Akiko Nozawa • email@example.com
Affiliated Scholar 2017
Ph.D. Letters (anthropology), Nagoya University, 2013
Ph.D. Science of Arts (musicology), Osaka University of Arts, 2001
M.A. Science of Arts (musicology), Osaka University of Arts, 1998
B.A. Letters (aesthetics), Keio University, 1996
Akiko Nozawa is a musical anthropologist of Indonesian performing arts with Ph.D.s both in Musicology and Anthropology. She currently works for Nagoya University as a joint researcher at the Research Center for Cultural Heritage and Texts and also for Nanzan University as an adjunct researcher at the Anthropological Institute. In 2015 her book ‘An Ethnography of the Sacred Iron Metallophone Ensemble of SELONDING: Life, Ritual, and Music in Tenganan Pegeringsingan Village, Bali’ (written in Japanese) was published by Shumpu-sha, Yokohama. Now she is working on her interdisciplinary project ‘‘Reciting’ the Cosmology of Life and Death in Medieval Java: The Qualitative Shift of Relief Interpretation by Audiovisual Narrative and its Potential for Cultural Transmission’ which is sponsored by The TOYOTA Foundation (project period: 2018-2020).
Loren Ryter • firstname.lastname@example.org
Affiliated Scholar 2014
- Ph.D., Political Science, University of Washington, 2002
Research Areas of Interest
- Southeast Asian political history, criminality and the state, postcolonialism.
Etienne Turpin • email@example.com
CSEAS Research Fellow
As a Research Fellow for the Center for Southeast Asian Studies, Etienne's research considers the consequences of climate change on urban settlements and develops potential design responses. Dr. Turpin is Principal Investigator, with Assistant Professor Meredith Miller, of the Architecture + Adaptation: Designing for Hypercomplexity research initiative, which explores architecture's potential response to inundation in Southeast Asian megacities. In the spring of 2012, Dr. Turpin and Professor Miller led the INDUNDATION Bangkok/Jakarta research studio for Taubman College, with the generous support of CSEAS and the International Institute. The initial phase of research will be published as Architecture + Adaptation: Jakarta (forthcoming from Universitas Indonesia Press, 2013).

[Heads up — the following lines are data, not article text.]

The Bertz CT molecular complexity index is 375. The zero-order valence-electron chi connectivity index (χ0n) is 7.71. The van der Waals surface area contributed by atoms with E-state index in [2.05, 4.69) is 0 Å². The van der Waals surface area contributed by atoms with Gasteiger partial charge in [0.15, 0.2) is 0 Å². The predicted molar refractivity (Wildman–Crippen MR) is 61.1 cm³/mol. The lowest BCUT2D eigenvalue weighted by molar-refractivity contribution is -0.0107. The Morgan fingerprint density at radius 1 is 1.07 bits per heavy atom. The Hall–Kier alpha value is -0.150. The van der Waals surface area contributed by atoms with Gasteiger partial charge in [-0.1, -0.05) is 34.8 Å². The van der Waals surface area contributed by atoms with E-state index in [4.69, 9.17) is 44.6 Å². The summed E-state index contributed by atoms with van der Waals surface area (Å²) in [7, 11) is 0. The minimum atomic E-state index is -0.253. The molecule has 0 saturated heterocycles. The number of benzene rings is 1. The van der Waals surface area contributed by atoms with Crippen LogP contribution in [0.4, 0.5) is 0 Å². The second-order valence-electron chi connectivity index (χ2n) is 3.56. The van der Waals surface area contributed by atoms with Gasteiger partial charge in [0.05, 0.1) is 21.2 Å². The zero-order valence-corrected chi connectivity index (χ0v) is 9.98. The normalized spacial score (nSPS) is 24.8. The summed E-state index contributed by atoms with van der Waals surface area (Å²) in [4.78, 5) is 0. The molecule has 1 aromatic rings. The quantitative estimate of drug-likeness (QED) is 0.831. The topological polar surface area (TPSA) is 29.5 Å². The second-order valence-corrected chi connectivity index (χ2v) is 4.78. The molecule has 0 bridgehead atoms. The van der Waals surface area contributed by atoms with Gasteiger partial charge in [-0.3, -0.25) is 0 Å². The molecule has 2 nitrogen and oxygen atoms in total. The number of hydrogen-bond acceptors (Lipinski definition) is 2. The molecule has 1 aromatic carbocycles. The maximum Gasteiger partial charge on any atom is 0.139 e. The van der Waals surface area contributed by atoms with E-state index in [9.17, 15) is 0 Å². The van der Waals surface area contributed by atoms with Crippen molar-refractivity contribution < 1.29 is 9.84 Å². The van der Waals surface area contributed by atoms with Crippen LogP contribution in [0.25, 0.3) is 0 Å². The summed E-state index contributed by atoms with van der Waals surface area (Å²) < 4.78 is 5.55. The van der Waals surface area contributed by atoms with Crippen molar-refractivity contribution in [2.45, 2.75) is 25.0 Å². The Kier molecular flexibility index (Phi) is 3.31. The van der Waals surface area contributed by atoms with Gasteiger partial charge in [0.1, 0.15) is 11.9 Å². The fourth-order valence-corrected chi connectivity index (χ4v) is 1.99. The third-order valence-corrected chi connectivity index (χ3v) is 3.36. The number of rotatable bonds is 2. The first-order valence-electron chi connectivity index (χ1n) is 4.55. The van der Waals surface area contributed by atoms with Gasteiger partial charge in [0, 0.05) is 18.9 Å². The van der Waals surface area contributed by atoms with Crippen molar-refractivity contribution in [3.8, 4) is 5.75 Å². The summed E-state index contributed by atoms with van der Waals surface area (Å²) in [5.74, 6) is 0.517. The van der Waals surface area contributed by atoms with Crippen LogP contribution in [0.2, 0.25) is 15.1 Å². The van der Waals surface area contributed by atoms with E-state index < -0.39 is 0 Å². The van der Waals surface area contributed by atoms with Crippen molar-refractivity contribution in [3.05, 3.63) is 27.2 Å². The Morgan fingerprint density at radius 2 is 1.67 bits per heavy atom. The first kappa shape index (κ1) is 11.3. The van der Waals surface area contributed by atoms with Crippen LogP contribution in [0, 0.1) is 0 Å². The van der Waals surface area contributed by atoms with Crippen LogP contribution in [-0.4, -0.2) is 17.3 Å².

Etienne is also a lecturer in architecture at the Taubman College of Architecture and Urban Design, University of Michigan, where his current research focuses on the turn to the Anthropocene within geological discourse and its potential effect on architecture and design; this research is part of a longer study of the relations among architecture, philosophy, and geology, entitled Terrible is the Earth. This research also informs his hyperstitial study of misery and cumulus landscape aesthetics as they are explored in the theoretical-fiction manuscript North of Architecture, currently in preparation with Lisa Hirmer.
As the Taubman College 2011-2012 Walter B. Sanders Fellow, Etienne curated The Geologic Turn: Architecture's New Alliance. Etienne is currently editing the proceedings of the symposium, as well as a number of additional essays, interviews, and design projects, for the book Architecture in the Anthropocene: Encounters Among Design, Deep Time, Science and Philosophy (forthcoming from MAP Office/MAP Books Publishers, 2013). During the Sanders Fellowship, Etienne also developed research from the Bentley Historical Library's Albert Kahn Papers and the Hatcher Graduate Library's Joseph A. Labadie Collection for his contribution to the 2012 Fellows exhibition, Stainlessness. The exhibition materials and associated publication consider the iconography of steel in North American architecture, urbanism, and consumerism at the end of the 19th Century, focusing on sites of extraction (Sudbury Basin), production (Pittsburgh), extrusion (Chicago), and circulation (Detroit) that constitute the relays of mineralization in the Anthropocene.
Etienne Turpin completed his Ph.D. at the University of Toronto, where his doctoral dissertation analyzed Georges Bataille's concept of expenditure in relation to post-Kantian aesthetic commitments, as advanced by the American artist Robert Smithson. Prior to his doctoral research, he completed an M.A. (Philosophy) at the Universit? d'Ottawa and a Bachelor of Humanities at the College of the Humanities, Ottawa, Canada. In addition to philosophy, his teaching and research areas include architecture theory, design research, political economies of land use and resource extraction, aesthetics, modern and contemporary art, contemporary philosophy and philosophy of nature, and post-industrial environments of desolation. Prior to his position as the 2011-2012 Walter B. Sanders Research Fellow at Taubman College, he taught in the graduate programs for Architecture and Landscape Architecture in the Daniels Faculty of Architecture, Landscape, and Design at the University of Toronto, as well as Art History and Visual Culture in the Department of Visual Studies at the University of Toronto Mississauga.
Etienne is also founding editor of the architecture, landscape, and political economy journal Scapegoat; he is a sustainability research expert for the Graham Environmental Sustainability Institute; and, his research, writing, and other public projects are collected online.